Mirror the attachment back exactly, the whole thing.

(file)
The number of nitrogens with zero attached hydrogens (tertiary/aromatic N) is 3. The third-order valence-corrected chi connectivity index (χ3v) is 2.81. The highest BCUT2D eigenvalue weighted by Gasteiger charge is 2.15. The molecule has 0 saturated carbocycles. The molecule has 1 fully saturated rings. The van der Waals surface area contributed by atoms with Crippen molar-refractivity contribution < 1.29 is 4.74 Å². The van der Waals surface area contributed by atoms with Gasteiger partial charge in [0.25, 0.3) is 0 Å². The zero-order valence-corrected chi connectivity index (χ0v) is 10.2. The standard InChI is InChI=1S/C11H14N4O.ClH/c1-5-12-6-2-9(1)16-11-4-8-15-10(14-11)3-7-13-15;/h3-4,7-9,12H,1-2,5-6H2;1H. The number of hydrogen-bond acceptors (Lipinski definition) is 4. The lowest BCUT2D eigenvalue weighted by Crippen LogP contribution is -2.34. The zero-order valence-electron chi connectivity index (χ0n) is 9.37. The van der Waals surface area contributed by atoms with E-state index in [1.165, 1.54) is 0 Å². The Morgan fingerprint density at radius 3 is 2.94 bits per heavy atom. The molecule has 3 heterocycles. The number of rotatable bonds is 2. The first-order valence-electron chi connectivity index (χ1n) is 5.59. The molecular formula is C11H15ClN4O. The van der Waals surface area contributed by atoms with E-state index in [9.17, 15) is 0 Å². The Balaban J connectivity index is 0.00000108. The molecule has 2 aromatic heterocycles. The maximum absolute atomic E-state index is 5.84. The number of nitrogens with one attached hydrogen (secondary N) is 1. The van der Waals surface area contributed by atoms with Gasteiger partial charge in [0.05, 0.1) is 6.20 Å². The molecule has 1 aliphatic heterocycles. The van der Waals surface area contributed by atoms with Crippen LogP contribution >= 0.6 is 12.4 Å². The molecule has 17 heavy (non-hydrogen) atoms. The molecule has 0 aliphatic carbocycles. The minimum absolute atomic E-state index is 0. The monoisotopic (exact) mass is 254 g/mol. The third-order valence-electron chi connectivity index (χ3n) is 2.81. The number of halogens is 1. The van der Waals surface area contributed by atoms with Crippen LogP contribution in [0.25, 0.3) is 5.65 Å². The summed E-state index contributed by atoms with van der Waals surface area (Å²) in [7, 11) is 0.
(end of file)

The number of nitrogens with zero attached hydrogens (tertiary/aromatic N) is 3. The third-order valence-corrected chi connectivity index (χ3v) is 2.81. The highest BCUT2D eigenvalue weighted by Gasteiger charge is 2.15. The molecule has 0 saturated carbocycles. The molecule has 1 fully saturated rings. The van der Waals surface area contributed by atoms with Crippen molar-refractivity contribution < 1.29 is 4.74 Å². The van der Waals surface area contributed by atoms with Gasteiger partial charge in [0.25, 0.3) is 0 Å². The zero-order valence-corrected chi connectivity index (χ0v) is 10.2. The standard InChI is InChI=1S/C11H14N4O.ClH/c1-5-12-6-2-9(1)16-11-4-8-15-10(14-11)3-7-13-15;/h3-4,7-9,12H,1-2,5-6H2;1H. The number of hydrogen-bond acceptors (Lipinski definition) is 4. The lowest BCUT2D eigenvalue weighted by Crippen LogP contribution is -2.34. The zero-order valence-electron chi connectivity index (χ0n) is 9.37. The van der Waals surface area contributed by atoms with E-state index in [1.165, 1.54) is 0 Å². The Morgan fingerprint density at radius 3 is 2.94 bits per heavy atom. The molecule has 3 heterocycles. The number of rotatable bonds is 2. The first-order valence-electron chi connectivity index (χ1n) is 5.59. The molecular formula is C11H15ClN4O. The van der Waals surface area contributed by atoms with E-state index in [9.17, 15) is 0 Å². The Balaban J connectivity index is 0.00000108. The molecule has 2 aromatic heterocycles. The maximum absolute atomic E-state index is 5.84. The number of nitrogens with one attached hydrogen (secondary N) is 1. The van der Waals surface area contributed by atoms with Gasteiger partial charge in [0.05, 0.1) is 6.20 Å². The molecule has 1 aliphatic heterocycles. The van der Waals surface area contributed by atoms with Crippen LogP contribution >= 0.6 is 12.4 Å². The molecule has 17 heavy (non-hydrogen) atoms. The molecule has 0 aliphatic carbocycles. The minimum absolute atomic E-state index is 0. The monoisotopic (exact) mass is 254 g/mol. The third-order valence-electron chi connectivity index (χ3n) is 2.81. The number of halogens is 1. The van der Waals surface area contributed by atoms with Crippen LogP contribution in [0.25, 0.3) is 5.65 Å². The summed E-state index contributed by atoms with van der Waals surface area (Å²) in [7, 11) is 0.